Greta Gerwig on Lady Bird and learning the art of direction

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Greta Gerwig’s directorial debut, Lady Bird — starring Saoirse Ronan, Laurie Metcalf, Tracy Letts, and Beanie Feldstein — has been charming critics and will surely do the same with audiences now the film is out in theaters. Gerwig has been well known to moviegoers from films such as Hannah Takes the Stairs, Frances Ha, and 20th Century Women, but this time she stayed behind the camera. Not that anyone in her cast could have guessed it was her first solo outing. “Greta is fantastic. There was never a sense that she was a first-time director,” says Letts, the Pulitzer Prize-winning playwright. Metcalf — who’s generating Oscar buzz as Lady Bird’s prickly, disapproving mother — was surprised by just how assured Gerwig was behind the camera. “I would have thought, if I’d just walked on the set, that she’d been doing this for years and years,” Metcalf says. “The vibe she set was supportive and collaborative and calm and easy and funny and stress-free. I can’t think of an easier time that I’ve had working in film.”

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Gerwig found that the best education for direction came from her time spent acting. “I didn’t go to film school. I really learned from watching people on sets,” she says. When she was readying Lady Bird, she called a bunch of directors she’s worked with or met along the way — including Rebecca Miller, Mike Mills, Spike Jonze, Mia Hansen-Løve,and Wes Anderson — and took notes. “I’d ask them all: ‘What do you wish you’d known?’ Their answers were both general and specific. Like, ‘Everyone is replaceable if they are hurting the film.’ And, ‘If for some reason you don’t like a shot and you don’t know why, just keep turning off lights.'” She laughs. “This works! First, because you usually have too many lights on. And next, it gives you time to think about why you don’t like that frame. Rebecca told me something hugely helpful that Mike Nichols once told her: You only get to not know what you’re doing once. He told her not to try to skip ahead to the next step because you’ll never be so brave again — because you won’t know what to be scared of.” Having longtime partner Noah Baumbach at home didn’t hurt either: “It’s nice because there are certain things that are just nerdy inside-baseball stuff — like, ‘Do you think this could cut to that? — that really only other directors know.”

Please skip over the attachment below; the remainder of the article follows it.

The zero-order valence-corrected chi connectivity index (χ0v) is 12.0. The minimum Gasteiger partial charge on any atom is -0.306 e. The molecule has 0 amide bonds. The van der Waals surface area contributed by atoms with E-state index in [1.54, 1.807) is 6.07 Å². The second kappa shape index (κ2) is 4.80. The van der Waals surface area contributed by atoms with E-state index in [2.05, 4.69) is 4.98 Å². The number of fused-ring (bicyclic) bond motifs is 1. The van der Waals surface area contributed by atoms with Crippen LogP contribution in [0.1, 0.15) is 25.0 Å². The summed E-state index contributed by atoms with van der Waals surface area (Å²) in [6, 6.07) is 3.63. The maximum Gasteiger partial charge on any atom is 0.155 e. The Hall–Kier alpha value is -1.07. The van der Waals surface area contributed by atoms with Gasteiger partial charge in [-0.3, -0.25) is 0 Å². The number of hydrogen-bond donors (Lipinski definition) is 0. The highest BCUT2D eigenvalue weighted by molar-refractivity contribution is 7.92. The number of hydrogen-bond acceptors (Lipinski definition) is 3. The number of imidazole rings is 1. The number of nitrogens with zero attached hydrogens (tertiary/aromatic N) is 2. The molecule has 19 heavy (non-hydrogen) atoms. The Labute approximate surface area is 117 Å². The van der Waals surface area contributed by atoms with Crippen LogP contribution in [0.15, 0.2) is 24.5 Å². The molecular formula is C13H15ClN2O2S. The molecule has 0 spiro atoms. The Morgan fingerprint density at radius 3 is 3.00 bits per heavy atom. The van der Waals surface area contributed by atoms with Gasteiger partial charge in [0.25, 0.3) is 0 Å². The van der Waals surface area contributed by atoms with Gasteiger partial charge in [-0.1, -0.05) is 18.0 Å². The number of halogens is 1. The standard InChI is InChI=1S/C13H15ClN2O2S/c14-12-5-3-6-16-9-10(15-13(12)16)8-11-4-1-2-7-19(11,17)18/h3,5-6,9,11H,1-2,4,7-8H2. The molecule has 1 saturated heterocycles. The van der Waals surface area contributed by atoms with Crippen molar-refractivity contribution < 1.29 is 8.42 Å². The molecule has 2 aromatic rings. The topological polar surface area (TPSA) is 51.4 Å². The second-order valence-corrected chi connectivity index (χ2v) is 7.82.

She worked closely with her cinematographer, Sam Levy, who would send her a photo of a female director on set at the start of each workweek with an encouraging Here’s a picture for you, boss. “It was almost like he kept reminding me of who I want to be really. Those women, all those women!”

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